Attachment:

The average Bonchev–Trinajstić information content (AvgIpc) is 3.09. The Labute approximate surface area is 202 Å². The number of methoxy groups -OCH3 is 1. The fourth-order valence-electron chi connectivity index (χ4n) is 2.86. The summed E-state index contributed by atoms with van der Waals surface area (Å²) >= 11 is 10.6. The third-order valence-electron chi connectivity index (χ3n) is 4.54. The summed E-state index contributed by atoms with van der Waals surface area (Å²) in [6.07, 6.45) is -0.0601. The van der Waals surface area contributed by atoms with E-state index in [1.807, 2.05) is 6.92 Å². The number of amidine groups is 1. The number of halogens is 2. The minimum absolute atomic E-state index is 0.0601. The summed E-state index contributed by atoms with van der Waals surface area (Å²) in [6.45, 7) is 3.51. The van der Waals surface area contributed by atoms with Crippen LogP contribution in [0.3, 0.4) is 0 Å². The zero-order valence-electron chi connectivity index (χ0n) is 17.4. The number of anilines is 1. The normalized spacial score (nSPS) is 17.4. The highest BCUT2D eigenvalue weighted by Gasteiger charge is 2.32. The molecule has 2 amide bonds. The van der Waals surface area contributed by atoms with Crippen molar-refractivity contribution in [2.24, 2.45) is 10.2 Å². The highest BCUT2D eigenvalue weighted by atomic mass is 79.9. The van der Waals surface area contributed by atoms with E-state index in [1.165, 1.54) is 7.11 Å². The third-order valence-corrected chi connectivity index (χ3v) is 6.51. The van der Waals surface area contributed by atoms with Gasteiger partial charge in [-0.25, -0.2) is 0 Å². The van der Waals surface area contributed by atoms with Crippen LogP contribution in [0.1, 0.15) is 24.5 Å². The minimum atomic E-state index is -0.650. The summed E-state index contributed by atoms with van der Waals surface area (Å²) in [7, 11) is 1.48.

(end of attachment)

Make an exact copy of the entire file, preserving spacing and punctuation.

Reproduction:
The average Bonchev–Trinajstić information content (AvgIpc) is 3.09. The Labute approximate surface area is 202 Å². The number of methoxy groups -OCH3 is 1. The fourth-order valence-electron chi connectivity index (χ4n) is 2.86. The summed E-state index contributed by atoms with van der Waals surface area (Å²) >= 11 is 10.6. The third-order valence-electron chi connectivity index (χ3n) is 4.54. The summed E-state index contributed by atoms with van der Waals surface area (Å²) in [6.07, 6.45) is -0.0601. The van der Waals surface area contributed by atoms with E-state index in [1.807, 2.05) is 6.92 Å². The number of amidine groups is 1. The number of halogens is 2. The minimum absolute atomic E-state index is 0.0601. The summed E-state index contributed by atoms with van der Waals surface area (Å²) in [6.45, 7) is 3.51. The van der Waals surface area contributed by atoms with Crippen LogP contribution in [0.3, 0.4) is 0 Å². The zero-order valence-electron chi connectivity index (χ0n) is 17.4. The number of anilines is 1. The normalized spacial score (nSPS) is 17.4. The highest BCUT2D eigenvalue weighted by Gasteiger charge is 2.32. The molecule has 2 amide bonds. The van der Waals surface area contributed by atoms with Crippen molar-refractivity contribution in [2.24, 2.45) is 10.2 Å². The highest BCUT2D eigenvalue weighted by atomic mass is 79.9. The van der Waals surface area contributed by atoms with E-state index in [1.165, 1.54) is 7.11 Å². The third-order valence-corrected chi connectivity index (χ3v) is 6.51. The van der Waals surface area contributed by atoms with Gasteiger partial charge in [-0.25, -0.2) is 0 Å². The van der Waals surface area contributed by atoms with Crippen LogP contribution in [0.1, 0.15) is 24.5 Å². The minimum atomic E-state index is -0.650. The summed E-state index contributed by atoms with van der Waals surface area (Å²) in [7, 11) is 1.48.